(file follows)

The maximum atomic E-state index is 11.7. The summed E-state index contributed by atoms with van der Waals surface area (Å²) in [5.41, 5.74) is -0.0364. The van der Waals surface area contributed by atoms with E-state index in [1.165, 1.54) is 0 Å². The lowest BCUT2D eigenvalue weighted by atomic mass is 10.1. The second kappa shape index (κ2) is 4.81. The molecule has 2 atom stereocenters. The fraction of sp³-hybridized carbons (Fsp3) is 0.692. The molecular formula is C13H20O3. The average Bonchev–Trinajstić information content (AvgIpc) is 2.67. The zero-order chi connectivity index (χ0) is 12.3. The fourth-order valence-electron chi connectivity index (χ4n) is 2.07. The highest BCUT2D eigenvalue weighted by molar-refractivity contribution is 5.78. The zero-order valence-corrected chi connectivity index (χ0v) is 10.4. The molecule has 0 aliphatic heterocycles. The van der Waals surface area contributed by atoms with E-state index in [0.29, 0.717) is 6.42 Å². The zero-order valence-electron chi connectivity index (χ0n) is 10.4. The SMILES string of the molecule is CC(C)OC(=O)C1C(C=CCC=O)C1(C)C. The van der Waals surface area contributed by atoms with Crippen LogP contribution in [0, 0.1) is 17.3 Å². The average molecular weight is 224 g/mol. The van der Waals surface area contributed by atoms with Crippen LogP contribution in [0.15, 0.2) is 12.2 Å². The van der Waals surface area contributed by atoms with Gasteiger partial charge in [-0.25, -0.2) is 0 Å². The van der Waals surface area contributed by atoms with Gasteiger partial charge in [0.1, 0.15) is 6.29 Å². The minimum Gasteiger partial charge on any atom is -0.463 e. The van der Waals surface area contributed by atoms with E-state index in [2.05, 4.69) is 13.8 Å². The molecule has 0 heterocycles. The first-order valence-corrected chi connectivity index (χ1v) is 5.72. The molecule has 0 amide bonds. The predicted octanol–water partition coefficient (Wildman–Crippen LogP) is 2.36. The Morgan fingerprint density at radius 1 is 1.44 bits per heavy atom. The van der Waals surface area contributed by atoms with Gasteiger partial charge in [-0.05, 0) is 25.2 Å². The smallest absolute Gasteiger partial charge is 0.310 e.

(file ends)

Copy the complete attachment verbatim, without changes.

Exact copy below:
The maximum atomic E-state index is 11.7. The summed E-state index contributed by atoms with van der Waals surface area (Å²) in [5.41, 5.74) is -0.0364. The van der Waals surface area contributed by atoms with E-state index in [1.165, 1.54) is 0 Å². The lowest BCUT2D eigenvalue weighted by atomic mass is 10.1. The second kappa shape index (κ2) is 4.81. The molecule has 2 atom stereocenters. The fraction of sp³-hybridized carbons (Fsp3) is 0.692. The molecular formula is C13H20O3. The average Bonchev–Trinajstić information content (AvgIpc) is 2.67. The zero-order chi connectivity index (χ0) is 12.3. The fourth-order valence-electron chi connectivity index (χ4n) is 2.07. The highest BCUT2D eigenvalue weighted by molar-refractivity contribution is 5.78. The zero-order valence-corrected chi connectivity index (χ0v) is 10.4. The molecule has 0 aliphatic heterocycles. The van der Waals surface area contributed by atoms with E-state index in [0.29, 0.717) is 6.42 Å². The zero-order valence-electron chi connectivity index (χ0n) is 10.4. The SMILES string of the molecule is CC(C)OC(=O)C1C(C=CCC=O)C1(C)C. The van der Waals surface area contributed by atoms with Crippen LogP contribution in [0, 0.1) is 17.3 Å². The average molecular weight is 224 g/mol. The van der Waals surface area contributed by atoms with Crippen LogP contribution in [0.15, 0.2) is 12.2 Å². The van der Waals surface area contributed by atoms with Gasteiger partial charge in [-0.25, -0.2) is 0 Å². The van der Waals surface area contributed by atoms with Gasteiger partial charge in [0.1, 0.15) is 6.29 Å². The minimum Gasteiger partial charge on any atom is -0.463 e. The van der Waals surface area contributed by atoms with E-state index in [2.05, 4.69) is 13.8 Å². The molecule has 0 heterocycles. The first-order valence-corrected chi connectivity index (χ1v) is 5.72. The molecule has 0 amide bonds. The predicted octanol–water partition coefficient (Wildman–Crippen LogP) is 2.36. The Morgan fingerprint density at radius 1 is 1.44 bits per heavy atom. The van der Waals surface area contributed by atoms with Gasteiger partial charge in [-0.05, 0) is 25.2 Å². The smallest absolute Gasteiger partial charge is 0.310 e.